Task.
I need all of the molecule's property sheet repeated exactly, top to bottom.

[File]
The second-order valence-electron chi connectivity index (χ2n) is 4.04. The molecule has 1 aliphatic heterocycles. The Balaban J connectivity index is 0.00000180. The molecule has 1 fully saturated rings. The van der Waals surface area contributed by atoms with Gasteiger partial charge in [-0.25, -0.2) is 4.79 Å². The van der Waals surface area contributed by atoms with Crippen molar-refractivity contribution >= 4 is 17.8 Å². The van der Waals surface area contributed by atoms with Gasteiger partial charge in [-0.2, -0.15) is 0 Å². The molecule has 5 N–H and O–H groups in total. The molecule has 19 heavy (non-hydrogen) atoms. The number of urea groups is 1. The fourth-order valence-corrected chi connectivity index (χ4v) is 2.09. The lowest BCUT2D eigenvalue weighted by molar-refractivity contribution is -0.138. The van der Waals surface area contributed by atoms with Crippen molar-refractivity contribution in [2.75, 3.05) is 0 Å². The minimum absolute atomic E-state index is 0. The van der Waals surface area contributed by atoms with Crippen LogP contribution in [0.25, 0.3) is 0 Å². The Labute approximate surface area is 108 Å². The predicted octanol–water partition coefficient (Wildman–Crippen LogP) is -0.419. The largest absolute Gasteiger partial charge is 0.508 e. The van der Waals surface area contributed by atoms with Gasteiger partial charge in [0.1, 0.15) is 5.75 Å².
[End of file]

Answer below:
The second-order valence-electron chi connectivity index (χ2n) is 4.04. The molecule has 1 aliphatic heterocycles. The Balaban J connectivity index is 0.00000180. The molecule has 1 fully saturated rings. The van der Waals surface area contributed by atoms with Gasteiger partial charge in [-0.25, -0.2) is 4.79 Å². The van der Waals surface area contributed by atoms with Crippen molar-refractivity contribution >= 4 is 17.8 Å². The van der Waals surface area contributed by atoms with Gasteiger partial charge in [-0.2, -0.15) is 0 Å². The molecule has 5 N–H and O–H groups in total. The molecule has 19 heavy (non-hydrogen) atoms. The number of urea groups is 1. The fourth-order valence-corrected chi connectivity index (χ4v) is 2.09. The lowest BCUT2D eigenvalue weighted by molar-refractivity contribution is -0.138. The van der Waals surface area contributed by atoms with Crippen molar-refractivity contribution in [2.75, 3.05) is 0 Å². The minimum absolute atomic E-state index is 0. The van der Waals surface area contributed by atoms with Crippen LogP contribution in [0.25, 0.3) is 0 Å². The Labute approximate surface area is 108 Å². The predicted octanol–water partition coefficient (Wildman–Crippen LogP) is -0.419. The largest absolute Gasteiger partial charge is 0.508 e. The van der Waals surface area contributed by atoms with Gasteiger partial charge in [0.1, 0.15) is 5.75 Å².